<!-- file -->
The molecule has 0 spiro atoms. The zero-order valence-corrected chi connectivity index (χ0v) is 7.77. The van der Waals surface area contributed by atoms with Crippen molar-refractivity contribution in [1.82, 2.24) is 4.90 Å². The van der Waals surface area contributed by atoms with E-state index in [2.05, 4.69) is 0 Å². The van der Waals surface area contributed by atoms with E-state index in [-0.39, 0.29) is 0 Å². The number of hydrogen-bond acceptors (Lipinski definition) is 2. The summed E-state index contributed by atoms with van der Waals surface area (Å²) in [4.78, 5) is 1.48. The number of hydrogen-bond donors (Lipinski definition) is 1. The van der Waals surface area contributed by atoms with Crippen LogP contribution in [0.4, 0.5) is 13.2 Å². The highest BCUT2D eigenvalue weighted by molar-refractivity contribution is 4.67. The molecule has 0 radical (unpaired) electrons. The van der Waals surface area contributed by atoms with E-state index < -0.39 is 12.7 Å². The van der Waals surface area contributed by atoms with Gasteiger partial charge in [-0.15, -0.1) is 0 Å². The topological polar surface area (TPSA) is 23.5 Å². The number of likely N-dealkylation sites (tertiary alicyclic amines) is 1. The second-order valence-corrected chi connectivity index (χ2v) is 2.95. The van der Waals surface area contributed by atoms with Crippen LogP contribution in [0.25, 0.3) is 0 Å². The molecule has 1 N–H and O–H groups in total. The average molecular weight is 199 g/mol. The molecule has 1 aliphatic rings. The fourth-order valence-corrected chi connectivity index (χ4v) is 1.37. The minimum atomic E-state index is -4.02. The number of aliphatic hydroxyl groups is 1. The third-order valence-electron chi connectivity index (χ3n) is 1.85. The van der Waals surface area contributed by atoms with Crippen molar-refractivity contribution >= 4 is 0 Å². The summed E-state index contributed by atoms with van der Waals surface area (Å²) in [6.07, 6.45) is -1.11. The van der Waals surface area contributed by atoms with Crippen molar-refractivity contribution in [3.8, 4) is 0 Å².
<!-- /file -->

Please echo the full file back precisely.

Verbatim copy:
The molecule has 0 spiro atoms. The zero-order valence-corrected chi connectivity index (χ0v) is 7.77. The van der Waals surface area contributed by atoms with Crippen molar-refractivity contribution in [1.82, 2.24) is 4.90 Å². The van der Waals surface area contributed by atoms with E-state index in [2.05, 4.69) is 0 Å². The van der Waals surface area contributed by atoms with E-state index in [-0.39, 0.29) is 0 Å². The number of hydrogen-bond acceptors (Lipinski definition) is 2. The summed E-state index contributed by atoms with van der Waals surface area (Å²) in [4.78, 5) is 1.48. The number of hydrogen-bond donors (Lipinski definition) is 1. The van der Waals surface area contributed by atoms with Crippen LogP contribution in [0.4, 0.5) is 13.2 Å². The highest BCUT2D eigenvalue weighted by molar-refractivity contribution is 4.67. The molecule has 0 radical (unpaired) electrons. The van der Waals surface area contributed by atoms with E-state index < -0.39 is 12.7 Å². The van der Waals surface area contributed by atoms with Gasteiger partial charge in [-0.15, -0.1) is 0 Å². The topological polar surface area (TPSA) is 23.5 Å². The number of likely N-dealkylation sites (tertiary alicyclic amines) is 1. The second-order valence-corrected chi connectivity index (χ2v) is 2.95. The van der Waals surface area contributed by atoms with Crippen LogP contribution in [0.25, 0.3) is 0 Å². The molecule has 1 N–H and O–H groups in total. The average molecular weight is 199 g/mol. The molecule has 1 aliphatic rings. The fourth-order valence-corrected chi connectivity index (χ4v) is 1.37. The minimum atomic E-state index is -4.02. The number of aliphatic hydroxyl groups is 1. The third-order valence-electron chi connectivity index (χ3n) is 1.85. The van der Waals surface area contributed by atoms with Crippen molar-refractivity contribution >= 4 is 0 Å². The summed E-state index contributed by atoms with van der Waals surface area (Å²) in [6.07, 6.45) is -1.11. The van der Waals surface area contributed by atoms with Crippen molar-refractivity contribution in [3.8, 4) is 0 Å².